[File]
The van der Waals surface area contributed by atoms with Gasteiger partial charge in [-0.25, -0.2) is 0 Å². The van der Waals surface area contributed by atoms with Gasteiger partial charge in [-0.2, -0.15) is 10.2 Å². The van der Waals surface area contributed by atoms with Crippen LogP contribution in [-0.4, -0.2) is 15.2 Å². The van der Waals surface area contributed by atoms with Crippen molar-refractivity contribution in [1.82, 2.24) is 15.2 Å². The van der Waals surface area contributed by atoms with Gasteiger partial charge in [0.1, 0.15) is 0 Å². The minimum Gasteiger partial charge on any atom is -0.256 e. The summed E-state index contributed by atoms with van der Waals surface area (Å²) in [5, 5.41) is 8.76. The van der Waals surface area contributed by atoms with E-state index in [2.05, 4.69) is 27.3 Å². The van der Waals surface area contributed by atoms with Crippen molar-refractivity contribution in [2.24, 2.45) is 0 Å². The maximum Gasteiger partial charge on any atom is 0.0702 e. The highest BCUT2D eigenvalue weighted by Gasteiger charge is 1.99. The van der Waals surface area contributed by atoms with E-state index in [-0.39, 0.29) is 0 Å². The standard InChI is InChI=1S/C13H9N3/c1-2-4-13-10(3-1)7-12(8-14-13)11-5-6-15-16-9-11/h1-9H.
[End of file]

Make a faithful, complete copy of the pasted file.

The van der Waals surface area contributed by atoms with Gasteiger partial charge in [-0.25, -0.2) is 0 Å². The van der Waals surface area contributed by atoms with Gasteiger partial charge in [-0.2, -0.15) is 10.2 Å². The van der Waals surface area contributed by atoms with Crippen LogP contribution in [-0.4, -0.2) is 15.2 Å². The van der Waals surface area contributed by atoms with Crippen molar-refractivity contribution in [1.82, 2.24) is 15.2 Å². The van der Waals surface area contributed by atoms with Gasteiger partial charge in [0.1, 0.15) is 0 Å². The minimum Gasteiger partial charge on any atom is -0.256 e. The summed E-state index contributed by atoms with van der Waals surface area (Å²) in [5, 5.41) is 8.76. The van der Waals surface area contributed by atoms with E-state index in [2.05, 4.69) is 27.3 Å². The van der Waals surface area contributed by atoms with Crippen molar-refractivity contribution in [2.24, 2.45) is 0 Å². The maximum Gasteiger partial charge on any atom is 0.0702 e. The highest BCUT2D eigenvalue weighted by Gasteiger charge is 1.99. The van der Waals surface area contributed by atoms with E-state index in [-0.39, 0.29) is 0 Å². The standard InChI is InChI=1S/C13H9N3/c1-2-4-13-10(3-1)7-12(8-14-13)11-5-6-15-16-9-11/h1-9H.